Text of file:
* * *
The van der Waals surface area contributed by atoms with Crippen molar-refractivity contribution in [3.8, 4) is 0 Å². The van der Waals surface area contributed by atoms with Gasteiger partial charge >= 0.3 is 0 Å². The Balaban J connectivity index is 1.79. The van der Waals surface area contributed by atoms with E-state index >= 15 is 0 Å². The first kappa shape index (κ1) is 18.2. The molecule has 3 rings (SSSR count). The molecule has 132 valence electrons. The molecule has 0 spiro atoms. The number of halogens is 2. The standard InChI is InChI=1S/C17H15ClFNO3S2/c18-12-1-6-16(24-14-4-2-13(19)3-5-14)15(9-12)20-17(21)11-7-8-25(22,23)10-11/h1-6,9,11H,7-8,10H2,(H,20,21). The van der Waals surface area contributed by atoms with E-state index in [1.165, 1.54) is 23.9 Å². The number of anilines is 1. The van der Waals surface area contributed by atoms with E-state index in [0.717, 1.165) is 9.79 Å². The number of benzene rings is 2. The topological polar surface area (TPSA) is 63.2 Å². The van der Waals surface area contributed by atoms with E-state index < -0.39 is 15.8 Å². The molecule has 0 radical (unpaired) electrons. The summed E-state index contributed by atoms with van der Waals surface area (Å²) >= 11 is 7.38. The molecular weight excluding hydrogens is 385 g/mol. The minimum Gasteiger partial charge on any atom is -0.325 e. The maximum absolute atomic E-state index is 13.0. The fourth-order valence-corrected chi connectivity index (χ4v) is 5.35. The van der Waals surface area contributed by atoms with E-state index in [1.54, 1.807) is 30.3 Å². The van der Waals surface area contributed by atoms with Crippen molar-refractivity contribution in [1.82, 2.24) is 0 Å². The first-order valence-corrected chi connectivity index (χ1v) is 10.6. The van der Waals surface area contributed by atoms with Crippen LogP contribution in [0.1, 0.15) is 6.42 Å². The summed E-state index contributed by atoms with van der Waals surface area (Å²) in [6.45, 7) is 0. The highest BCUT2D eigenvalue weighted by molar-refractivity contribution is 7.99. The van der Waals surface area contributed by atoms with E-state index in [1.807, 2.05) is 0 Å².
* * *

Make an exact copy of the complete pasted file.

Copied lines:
The van der Waals surface area contributed by atoms with Crippen molar-refractivity contribution in [3.8, 4) is 0 Å². The van der Waals surface area contributed by atoms with Gasteiger partial charge >= 0.3 is 0 Å². The Balaban J connectivity index is 1.79. The van der Waals surface area contributed by atoms with E-state index >= 15 is 0 Å². The first kappa shape index (κ1) is 18.2. The molecule has 3 rings (SSSR count). The molecule has 132 valence electrons. The molecule has 0 spiro atoms. The number of halogens is 2. The standard InChI is InChI=1S/C17H15ClFNO3S2/c18-12-1-6-16(24-14-4-2-13(19)3-5-14)15(9-12)20-17(21)11-7-8-25(22,23)10-11/h1-6,9,11H,7-8,10H2,(H,20,21). The van der Waals surface area contributed by atoms with E-state index in [1.165, 1.54) is 23.9 Å². The number of anilines is 1. The van der Waals surface area contributed by atoms with E-state index in [0.717, 1.165) is 9.79 Å². The number of benzene rings is 2. The topological polar surface area (TPSA) is 63.2 Å². The van der Waals surface area contributed by atoms with E-state index < -0.39 is 15.8 Å². The molecule has 0 radical (unpaired) electrons. The summed E-state index contributed by atoms with van der Waals surface area (Å²) >= 11 is 7.38. The molecular weight excluding hydrogens is 385 g/mol. The minimum Gasteiger partial charge on any atom is -0.325 e. The maximum absolute atomic E-state index is 13.0. The fourth-order valence-corrected chi connectivity index (χ4v) is 5.35. The van der Waals surface area contributed by atoms with E-state index in [1.54, 1.807) is 30.3 Å². The van der Waals surface area contributed by atoms with Crippen molar-refractivity contribution in [1.82, 2.24) is 0 Å². The first-order valence-corrected chi connectivity index (χ1v) is 10.6. The van der Waals surface area contributed by atoms with Crippen LogP contribution in [0.1, 0.15) is 6.42 Å². The summed E-state index contributed by atoms with van der Waals surface area (Å²) in [6.45, 7) is 0. The highest BCUT2D eigenvalue weighted by molar-refractivity contribution is 7.99. The van der Waals surface area contributed by atoms with E-state index in [1.807, 2.05) is 0 Å².